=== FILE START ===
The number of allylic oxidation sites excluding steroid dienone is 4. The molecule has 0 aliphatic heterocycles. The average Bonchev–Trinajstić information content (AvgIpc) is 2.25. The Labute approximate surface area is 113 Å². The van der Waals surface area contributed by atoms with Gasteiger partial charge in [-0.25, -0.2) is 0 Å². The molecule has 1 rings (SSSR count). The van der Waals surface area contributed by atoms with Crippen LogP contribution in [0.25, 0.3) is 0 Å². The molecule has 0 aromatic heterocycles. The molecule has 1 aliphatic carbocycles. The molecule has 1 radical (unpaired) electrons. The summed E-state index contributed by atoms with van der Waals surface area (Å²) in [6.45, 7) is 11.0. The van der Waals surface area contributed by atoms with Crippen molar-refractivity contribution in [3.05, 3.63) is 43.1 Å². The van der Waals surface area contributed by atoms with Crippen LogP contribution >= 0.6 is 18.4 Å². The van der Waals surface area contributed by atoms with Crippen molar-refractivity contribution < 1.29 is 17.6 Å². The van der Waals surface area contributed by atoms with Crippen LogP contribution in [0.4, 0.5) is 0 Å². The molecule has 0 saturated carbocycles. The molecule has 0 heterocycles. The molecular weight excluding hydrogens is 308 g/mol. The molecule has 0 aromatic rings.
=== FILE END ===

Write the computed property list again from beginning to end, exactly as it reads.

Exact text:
The number of allylic oxidation sites excluding steroid dienone is 4. The molecule has 0 aliphatic heterocycles. The average Bonchev–Trinajstić information content (AvgIpc) is 2.25. The Labute approximate surface area is 113 Å². The van der Waals surface area contributed by atoms with Gasteiger partial charge in [-0.25, -0.2) is 0 Å². The molecule has 1 rings (SSSR count). The van der Waals surface area contributed by atoms with Crippen LogP contribution in [0.25, 0.3) is 0 Å². The molecule has 0 aromatic heterocycles. The molecule has 1 aliphatic carbocycles. The molecule has 1 radical (unpaired) electrons. The summed E-state index contributed by atoms with van der Waals surface area (Å²) in [6.45, 7) is 11.0. The van der Waals surface area contributed by atoms with Crippen molar-refractivity contribution in [3.05, 3.63) is 43.1 Å². The van der Waals surface area contributed by atoms with Crippen LogP contribution >= 0.6 is 18.4 Å². The van der Waals surface area contributed by atoms with Crippen molar-refractivity contribution < 1.29 is 17.6 Å². The van der Waals surface area contributed by atoms with Crippen LogP contribution in [0.4, 0.5) is 0 Å². The molecule has 0 saturated carbocycles. The molecule has 0 heterocycles. The molecular weight excluding hydrogens is 308 g/mol. The molecule has 0 aromatic rings.